EngineYard : Think Ruby, Ruby on Rails, Rubinius, or any other aspect of Ruby and you’ll probably arrive at EngineYard in short order. The teams at EngineYard are heavily active in the cloud & Ruby scene. They are easily one of the leaders in PaaS based git workflow deployment in the Ruby & Ruby on Rails Community. They also, however, support tons of other technologies so don’t think they’re limited to just Ruby & Rails.
AppHarbor : The .NET Framework, often thought to be left completely out in the cold when it comes to serious cloud computing git based agile work flows, finally got included with AppHarbor! With the release of AppHarbor the trifecta of IaaS and a solid PaaS offering were finally available for the .NET stack.
Windows Azure : Windows Azure is Microsoft’s official cloud service, which supports a host of capabilities centered around a mostly PaaS based service. Windows Azure has however spread into SaaS and IaaS also. Some of the frameworks and tools they support include Ruby on Rails, Java, PHP, .NET (of course), node.js, Hadoop and others.
CloudFoundry : Cloud Foundry is an open source PaaS Solution that serves to link up various back end and front end architectures. Currently it is supported by a host of companies including VMWare, AppFog, and others.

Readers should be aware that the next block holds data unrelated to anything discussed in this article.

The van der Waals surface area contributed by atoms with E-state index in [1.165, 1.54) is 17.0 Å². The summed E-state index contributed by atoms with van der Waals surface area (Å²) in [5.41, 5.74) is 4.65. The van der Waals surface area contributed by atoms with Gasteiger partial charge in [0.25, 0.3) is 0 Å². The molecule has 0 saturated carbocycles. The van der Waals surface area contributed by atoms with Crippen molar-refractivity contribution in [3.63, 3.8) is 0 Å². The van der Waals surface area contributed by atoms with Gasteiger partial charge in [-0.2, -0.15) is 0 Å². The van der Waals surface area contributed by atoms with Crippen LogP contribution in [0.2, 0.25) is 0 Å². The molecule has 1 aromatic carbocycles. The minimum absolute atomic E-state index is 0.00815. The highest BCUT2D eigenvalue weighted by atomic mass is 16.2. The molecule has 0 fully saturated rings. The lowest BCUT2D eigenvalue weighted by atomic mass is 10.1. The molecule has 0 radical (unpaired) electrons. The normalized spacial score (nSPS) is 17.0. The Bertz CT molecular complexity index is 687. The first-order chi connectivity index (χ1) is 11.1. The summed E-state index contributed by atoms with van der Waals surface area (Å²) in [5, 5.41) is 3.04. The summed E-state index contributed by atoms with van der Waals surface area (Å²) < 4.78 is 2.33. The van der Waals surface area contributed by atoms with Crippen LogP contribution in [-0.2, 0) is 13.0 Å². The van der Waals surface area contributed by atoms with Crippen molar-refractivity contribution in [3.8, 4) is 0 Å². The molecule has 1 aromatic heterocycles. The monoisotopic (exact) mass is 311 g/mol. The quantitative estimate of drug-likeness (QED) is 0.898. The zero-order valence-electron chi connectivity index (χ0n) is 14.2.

Putting the Pieces Together
That’s where we stand in the industry today. We have all the pieces and they need fit together to create something great, something awesome, something truly remarkable. I fully intend to create part of the future, will I see you there? I’d hope so!
6 thoughts on “Reality Distortion Field : 17 Companies’ Sitrep”
Pretty good article. Just curious though, why didn’t you include products such as Eucalyptus and/or OpenStack? Seems like a sense of the private cloud arena is missing here..
What are your thoughts on how private cloud fits into these various PaaS, SaaS, and public IaaS solutions mentioned above?
Ah, cool that you ask.
I left out OpenStack since it isn’t really hit the ground with a real deployment yet. There is a LOT of good work done there, but still waiting to see some real deployments/distributions of it. I know CloudFoundry is used at AppFog for instance. Rackspace – far as I know – doesn’t even fully utilize OpenStack yet, so I stayed away from listing it just yet. Soon though, I’ll have to write up a new list & sitrep.
As for Eucalyptus, I know they are out there with some work, but I haven’t seen much of it yet nor had an opportunity to utilize it myself. All of the companies in the list I have either read extensively about or actually used or hacked on code with them.
I’ll definitely have a new list in the coming week or three with additions and such. I intend to really start getting an inclusive list of the companies I find really hitting a stride in preparing for the “insanely great” product or service that creates that disruptive shift that cloud/utility computing can provide.
Thx for giving my blog a read! Cheers
Cool man. I really enjoyed reading your blog. Additionally, I really appreciate your response. Its cool to read a person’s blog that talks about experiences with various technologies, but is open to check out others. Thats cool.
If you need help when you check out Eucalyptus, just let me know. Additionally, a PaaS that you may want to check out is AppScale (http://appscale.cs.ucsb.edu/). Would be curious to know what you think about both technologies.